The inventory contains just 12 records of harpy eagles, all in large areas of Atlantic Forest: the oldest record is from Cantagalo, Rio de Janeiro, in 1850, and the most recent was in Iporanga, São Paulo, in 1992. There are also records from the late nineteenth century of now-rare species found in parts of the city of São Paulo, such as the São Paulo tyrannulet (Phylloscartes paulista), a gray bird with a yellow chest that grows up to 10 cm in length, which was observed in the neighborhoods of Santo Amaro and Ipiranga in 1897 and 1899 respectively.
Other studies based on the database are expected to be published by the end of the year, including analyses of amphibians, butterflies, primates, ants, pollinators, and trees. Finnish ecologist Otso Ovaskainen, from the University of Helsinki, Finland, encouraged Brazilian biologists to pool their data in 2015, and commented on the new scientific literature now being produced: “It is fantastic that all of this data is now accessible to researchers working on tropical ecology. It is especially important to understanding the impact humans have had on these ecosystems, through forest fragmentation and deforestation, for example. The possibility of combining this information in different ways is very exciting,” he said.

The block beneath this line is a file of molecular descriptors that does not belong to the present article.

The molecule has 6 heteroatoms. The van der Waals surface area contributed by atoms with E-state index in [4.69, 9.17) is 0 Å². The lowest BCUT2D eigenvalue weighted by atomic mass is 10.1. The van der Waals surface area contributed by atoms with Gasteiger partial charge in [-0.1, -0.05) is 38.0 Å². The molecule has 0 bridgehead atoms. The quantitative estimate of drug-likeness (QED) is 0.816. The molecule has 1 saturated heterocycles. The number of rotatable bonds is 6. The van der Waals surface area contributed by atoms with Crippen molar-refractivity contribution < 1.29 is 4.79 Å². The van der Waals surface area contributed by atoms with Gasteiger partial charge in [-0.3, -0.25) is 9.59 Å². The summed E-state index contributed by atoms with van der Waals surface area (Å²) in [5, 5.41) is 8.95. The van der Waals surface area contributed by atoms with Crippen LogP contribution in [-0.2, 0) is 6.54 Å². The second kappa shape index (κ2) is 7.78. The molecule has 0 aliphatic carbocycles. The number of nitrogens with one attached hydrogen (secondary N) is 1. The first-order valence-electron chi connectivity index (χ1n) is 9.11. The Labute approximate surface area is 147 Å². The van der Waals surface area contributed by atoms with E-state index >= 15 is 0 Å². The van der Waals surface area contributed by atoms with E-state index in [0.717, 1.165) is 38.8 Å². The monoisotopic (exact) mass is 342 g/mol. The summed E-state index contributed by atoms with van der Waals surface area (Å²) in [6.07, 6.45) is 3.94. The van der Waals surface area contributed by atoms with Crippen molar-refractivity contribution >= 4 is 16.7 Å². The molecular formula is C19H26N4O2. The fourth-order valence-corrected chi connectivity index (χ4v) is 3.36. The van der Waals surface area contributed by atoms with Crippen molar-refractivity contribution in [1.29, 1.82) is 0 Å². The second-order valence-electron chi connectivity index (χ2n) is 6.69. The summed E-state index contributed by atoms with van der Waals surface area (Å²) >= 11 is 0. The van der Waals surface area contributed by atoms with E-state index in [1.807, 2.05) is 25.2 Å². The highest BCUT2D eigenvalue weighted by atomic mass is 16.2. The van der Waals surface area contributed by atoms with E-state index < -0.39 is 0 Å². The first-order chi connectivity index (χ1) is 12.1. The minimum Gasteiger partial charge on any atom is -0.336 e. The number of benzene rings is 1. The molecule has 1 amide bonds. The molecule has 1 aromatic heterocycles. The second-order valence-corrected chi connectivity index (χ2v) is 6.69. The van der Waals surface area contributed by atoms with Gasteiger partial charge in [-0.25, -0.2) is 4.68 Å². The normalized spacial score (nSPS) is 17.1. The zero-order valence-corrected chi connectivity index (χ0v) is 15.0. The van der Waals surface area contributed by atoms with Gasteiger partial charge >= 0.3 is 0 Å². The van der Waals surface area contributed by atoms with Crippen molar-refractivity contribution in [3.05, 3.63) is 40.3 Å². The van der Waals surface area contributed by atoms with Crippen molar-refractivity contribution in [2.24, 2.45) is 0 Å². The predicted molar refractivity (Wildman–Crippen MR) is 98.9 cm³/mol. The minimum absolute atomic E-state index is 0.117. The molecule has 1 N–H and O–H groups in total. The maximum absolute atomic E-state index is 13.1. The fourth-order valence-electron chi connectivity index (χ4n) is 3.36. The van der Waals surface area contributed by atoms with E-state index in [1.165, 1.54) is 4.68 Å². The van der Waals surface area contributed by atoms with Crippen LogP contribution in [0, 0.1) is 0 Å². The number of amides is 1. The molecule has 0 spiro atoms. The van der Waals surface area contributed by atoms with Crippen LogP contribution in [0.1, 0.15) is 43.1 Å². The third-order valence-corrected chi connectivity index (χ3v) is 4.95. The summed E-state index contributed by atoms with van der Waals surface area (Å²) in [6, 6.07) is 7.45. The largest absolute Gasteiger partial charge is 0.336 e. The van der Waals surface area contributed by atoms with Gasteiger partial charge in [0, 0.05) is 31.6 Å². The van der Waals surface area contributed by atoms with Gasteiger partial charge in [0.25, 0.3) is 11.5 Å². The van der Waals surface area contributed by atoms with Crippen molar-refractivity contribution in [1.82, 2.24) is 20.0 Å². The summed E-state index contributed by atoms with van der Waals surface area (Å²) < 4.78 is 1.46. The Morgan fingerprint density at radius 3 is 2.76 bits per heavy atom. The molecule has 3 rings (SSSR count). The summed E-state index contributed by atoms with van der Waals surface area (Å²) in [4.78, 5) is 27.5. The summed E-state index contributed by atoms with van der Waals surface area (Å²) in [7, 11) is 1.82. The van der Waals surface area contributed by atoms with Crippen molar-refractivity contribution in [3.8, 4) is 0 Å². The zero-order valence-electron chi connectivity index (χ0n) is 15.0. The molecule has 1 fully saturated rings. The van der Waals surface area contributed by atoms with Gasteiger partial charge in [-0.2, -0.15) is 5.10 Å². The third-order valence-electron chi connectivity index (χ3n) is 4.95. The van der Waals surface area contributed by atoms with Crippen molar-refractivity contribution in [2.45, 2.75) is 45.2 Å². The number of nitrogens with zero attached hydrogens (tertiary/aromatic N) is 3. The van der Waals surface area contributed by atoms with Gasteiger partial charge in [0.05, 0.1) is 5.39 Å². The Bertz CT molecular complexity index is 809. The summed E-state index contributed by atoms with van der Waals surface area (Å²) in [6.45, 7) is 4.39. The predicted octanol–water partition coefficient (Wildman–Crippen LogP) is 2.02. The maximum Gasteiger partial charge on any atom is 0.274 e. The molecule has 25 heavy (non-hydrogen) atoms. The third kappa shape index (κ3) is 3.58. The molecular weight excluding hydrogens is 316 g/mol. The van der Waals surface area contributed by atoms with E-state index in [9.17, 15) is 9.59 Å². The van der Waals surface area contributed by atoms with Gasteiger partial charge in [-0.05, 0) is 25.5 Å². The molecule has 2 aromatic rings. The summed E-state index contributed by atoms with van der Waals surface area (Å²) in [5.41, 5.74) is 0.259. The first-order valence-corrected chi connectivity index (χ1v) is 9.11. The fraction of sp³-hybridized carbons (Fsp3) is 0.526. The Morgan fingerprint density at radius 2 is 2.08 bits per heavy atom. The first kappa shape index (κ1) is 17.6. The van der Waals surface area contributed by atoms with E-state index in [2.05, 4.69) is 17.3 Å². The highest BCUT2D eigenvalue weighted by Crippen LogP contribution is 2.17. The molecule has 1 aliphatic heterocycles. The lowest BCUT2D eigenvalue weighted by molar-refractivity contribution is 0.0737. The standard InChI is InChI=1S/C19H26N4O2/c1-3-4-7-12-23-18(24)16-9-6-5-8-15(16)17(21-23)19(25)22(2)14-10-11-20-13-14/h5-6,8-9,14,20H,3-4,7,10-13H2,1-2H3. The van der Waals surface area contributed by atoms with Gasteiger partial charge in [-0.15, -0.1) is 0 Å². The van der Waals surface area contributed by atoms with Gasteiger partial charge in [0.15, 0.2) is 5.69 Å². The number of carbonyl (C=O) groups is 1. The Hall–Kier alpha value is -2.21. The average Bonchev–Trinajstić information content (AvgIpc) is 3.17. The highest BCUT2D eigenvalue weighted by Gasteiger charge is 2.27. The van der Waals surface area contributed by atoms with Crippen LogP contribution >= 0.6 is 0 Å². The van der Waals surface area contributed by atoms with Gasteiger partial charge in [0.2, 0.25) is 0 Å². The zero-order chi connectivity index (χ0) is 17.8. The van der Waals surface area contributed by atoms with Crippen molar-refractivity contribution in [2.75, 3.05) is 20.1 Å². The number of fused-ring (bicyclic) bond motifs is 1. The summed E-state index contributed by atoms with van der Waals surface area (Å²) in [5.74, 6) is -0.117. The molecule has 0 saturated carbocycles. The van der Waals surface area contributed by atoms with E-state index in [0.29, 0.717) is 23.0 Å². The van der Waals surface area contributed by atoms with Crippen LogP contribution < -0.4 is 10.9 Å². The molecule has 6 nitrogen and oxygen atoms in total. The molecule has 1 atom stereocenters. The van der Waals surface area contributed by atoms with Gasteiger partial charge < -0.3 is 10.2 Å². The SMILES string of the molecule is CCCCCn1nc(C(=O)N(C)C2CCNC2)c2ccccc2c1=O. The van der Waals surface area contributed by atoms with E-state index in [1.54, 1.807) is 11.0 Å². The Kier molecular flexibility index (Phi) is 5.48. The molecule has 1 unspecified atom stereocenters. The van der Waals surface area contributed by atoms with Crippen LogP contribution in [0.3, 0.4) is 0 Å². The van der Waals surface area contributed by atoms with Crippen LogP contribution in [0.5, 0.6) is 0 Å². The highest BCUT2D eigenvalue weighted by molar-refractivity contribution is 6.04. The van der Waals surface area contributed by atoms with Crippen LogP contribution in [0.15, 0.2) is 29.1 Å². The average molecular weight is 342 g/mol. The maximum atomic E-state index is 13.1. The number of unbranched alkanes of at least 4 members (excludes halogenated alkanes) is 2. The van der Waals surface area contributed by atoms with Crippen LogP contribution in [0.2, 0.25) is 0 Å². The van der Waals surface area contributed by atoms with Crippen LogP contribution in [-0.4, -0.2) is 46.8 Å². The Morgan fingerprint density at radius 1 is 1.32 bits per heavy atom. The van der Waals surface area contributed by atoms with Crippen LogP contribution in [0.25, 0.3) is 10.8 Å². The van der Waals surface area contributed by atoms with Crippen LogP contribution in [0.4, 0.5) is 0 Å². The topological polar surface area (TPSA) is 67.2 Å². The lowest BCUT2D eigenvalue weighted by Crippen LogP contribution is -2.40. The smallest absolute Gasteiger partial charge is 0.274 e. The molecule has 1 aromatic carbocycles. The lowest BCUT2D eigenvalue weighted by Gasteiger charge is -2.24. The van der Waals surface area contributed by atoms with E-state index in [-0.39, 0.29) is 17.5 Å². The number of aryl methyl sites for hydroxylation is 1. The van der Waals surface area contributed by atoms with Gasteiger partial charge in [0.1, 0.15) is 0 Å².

1. Ecological consequences of the defaunation of the Atlantic Forest (no. 2014/01986-0); Grant Mechanism Thematic Project; Principal Investigator Mauro Galetti (UNESP); Investment R$1,425,755.83
2. New methods of sampling and statistical tools for research in biodiversity: integrating movement ecology with population ecology and community (no. 2013/50421-2); Grant Mechanism Regular Research Grant; Principal Investigator Milton Cezar Ribeiro (UNESP); Investment R$1,292,448.93
3. Conservation of the biodiversity in fragmented landscapes in the Atlantic Plateau of São Paulo (Brazil) (no. 1999/05123-4); Grant Mechanism Thematic Project; Principal Investigator Jean Paul Walter Metzger (USP); Investment R$1,323,617.08